This was the second time that Matthew had been a victim of a hate crime. He was beaten and violated on a high school trip to Morocco, and it left him scarred. He fell into depression, and there were rumors of addiction. Perhaps that's why his loved ones were so quick to put out a call for support. As he lay comatose in Colorado, candles were being lit all across the world. Prayers were sent out, and anger was stirring. But he was fated for death. Shachath came to offer her kiss at 12:53 AM, October 12, 1998.

Matthew Shepard via Wikimedia Commons

On October 4, 2002, Gwen Amber Rose Araujo was beaten, tied up, and strangled by a group of four men, two of which she had slept with. They were angry because they suspected she might be transgender. One actually vomited over a misguided identity crisis--convinced that it would make him gay--a true sign of his intelligence and maturity. When they finally exposed her genitalia, Gwen begged for her life. She apologized. She pleaded. She tried to run. She told them that she had family and that she didn't want to die, and they still proceeded to kill her. 

During her trial, she was disrespected by everyone, including the prosecutor who refused to call her 'she' out of principle. It was insult to injury--or in this case, murder in cold blood. They actually had to file a motion to change her name just so they could put a stop to it. Imagine being a mother at your child's murder trial watching everyone taking every opportunity they could to shame her--that's after learning about her death. Transphobia became a serious barrier to conviction. Her murderers planned her death out carefully over a period of several days. They tricked her into coming to a house party, where they forced her to reveal herself, and they had plenty of time to consider their actions. They even left the scene to get a shovel and a pickaxe. But the courtroom had trouble recognizing this because of what is called the gay panic defense. 

The idea is that an act cannot be considered premeditated if the offender is panicking over someone's gender identity or sexuality. Lawyers will say murder is a reasonable response to such a thing, and people bought it. The monsters who killed her were given lesser sentences, and only after the first trial was thrown out. All but one of the men has been released. The experience was so horrific for Gwen's mother that she was traumatized and unable to work. She currently sleeps where she can and moves her stuff from one loved one's house to the next using a borrowed car.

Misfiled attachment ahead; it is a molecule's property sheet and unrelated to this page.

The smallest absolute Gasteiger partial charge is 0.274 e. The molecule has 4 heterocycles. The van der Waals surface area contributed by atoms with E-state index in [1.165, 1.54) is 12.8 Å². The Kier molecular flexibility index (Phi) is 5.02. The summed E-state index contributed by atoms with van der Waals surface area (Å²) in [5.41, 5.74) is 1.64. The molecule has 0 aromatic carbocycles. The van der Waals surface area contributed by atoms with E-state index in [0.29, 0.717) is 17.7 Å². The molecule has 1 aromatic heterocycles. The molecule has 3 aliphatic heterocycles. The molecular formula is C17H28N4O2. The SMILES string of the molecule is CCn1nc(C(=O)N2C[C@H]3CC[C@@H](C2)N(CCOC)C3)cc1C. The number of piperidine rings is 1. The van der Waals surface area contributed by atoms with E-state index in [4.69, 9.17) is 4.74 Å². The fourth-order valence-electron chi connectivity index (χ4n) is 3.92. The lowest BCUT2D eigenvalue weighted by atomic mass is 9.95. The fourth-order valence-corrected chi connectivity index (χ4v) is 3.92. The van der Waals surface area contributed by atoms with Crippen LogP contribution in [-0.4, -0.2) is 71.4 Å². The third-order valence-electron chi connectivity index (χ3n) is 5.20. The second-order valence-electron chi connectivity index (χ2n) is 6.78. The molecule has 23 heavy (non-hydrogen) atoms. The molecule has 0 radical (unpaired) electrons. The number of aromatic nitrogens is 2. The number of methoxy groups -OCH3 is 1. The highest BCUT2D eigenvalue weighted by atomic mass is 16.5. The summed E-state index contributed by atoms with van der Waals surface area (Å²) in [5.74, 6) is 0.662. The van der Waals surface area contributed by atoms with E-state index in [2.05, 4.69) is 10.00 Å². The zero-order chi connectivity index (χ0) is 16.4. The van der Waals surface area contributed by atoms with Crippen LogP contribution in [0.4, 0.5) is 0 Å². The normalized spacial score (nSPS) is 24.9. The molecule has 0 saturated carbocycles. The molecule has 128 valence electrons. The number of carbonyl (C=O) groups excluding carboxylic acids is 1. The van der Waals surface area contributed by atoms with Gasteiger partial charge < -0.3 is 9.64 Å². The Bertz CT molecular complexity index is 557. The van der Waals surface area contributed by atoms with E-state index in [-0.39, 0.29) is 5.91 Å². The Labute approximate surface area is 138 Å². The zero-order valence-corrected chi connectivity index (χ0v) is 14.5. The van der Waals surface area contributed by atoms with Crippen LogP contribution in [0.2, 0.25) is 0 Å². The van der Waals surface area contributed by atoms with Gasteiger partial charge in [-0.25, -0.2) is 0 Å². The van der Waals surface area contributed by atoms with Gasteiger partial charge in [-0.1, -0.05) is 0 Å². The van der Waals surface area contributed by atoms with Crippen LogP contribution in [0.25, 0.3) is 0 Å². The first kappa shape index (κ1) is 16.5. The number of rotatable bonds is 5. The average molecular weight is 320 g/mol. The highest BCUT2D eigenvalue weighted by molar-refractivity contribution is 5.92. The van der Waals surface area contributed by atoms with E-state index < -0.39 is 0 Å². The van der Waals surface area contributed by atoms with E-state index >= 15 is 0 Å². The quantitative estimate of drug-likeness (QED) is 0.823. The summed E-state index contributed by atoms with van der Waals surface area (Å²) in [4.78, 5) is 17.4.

Courtesy of Ted Eytan via Flickr

Rage

Matthew Shepard and Gwen Araujo both had their graves pissed on by the gay panic defense--as did many of the victims in the list above--that's along with bad politics and prejudice--bile so filthy it should send chills down the spines of millions. The way they were treated, before and after their death, is a testament to our origins as primates, and anyone who says otherwise should be crying and huddled up in a fetal position from shame. Politicians and voters in several states have continuously refused to throw out gay panic. There's absolutely no reason for this archaic practice to continue, not unless you think killing members of the LGBTQ community is a lesser crime, but somehow they've managed to justify their barbarism. 

There's no doubt that these were hate crimes. These defendants are violent, demented individuals, many of whom were already fated for prison. They were not upstanding members of society. They were criminals, addicts, and monsters--all of them, and many of them were given leniency.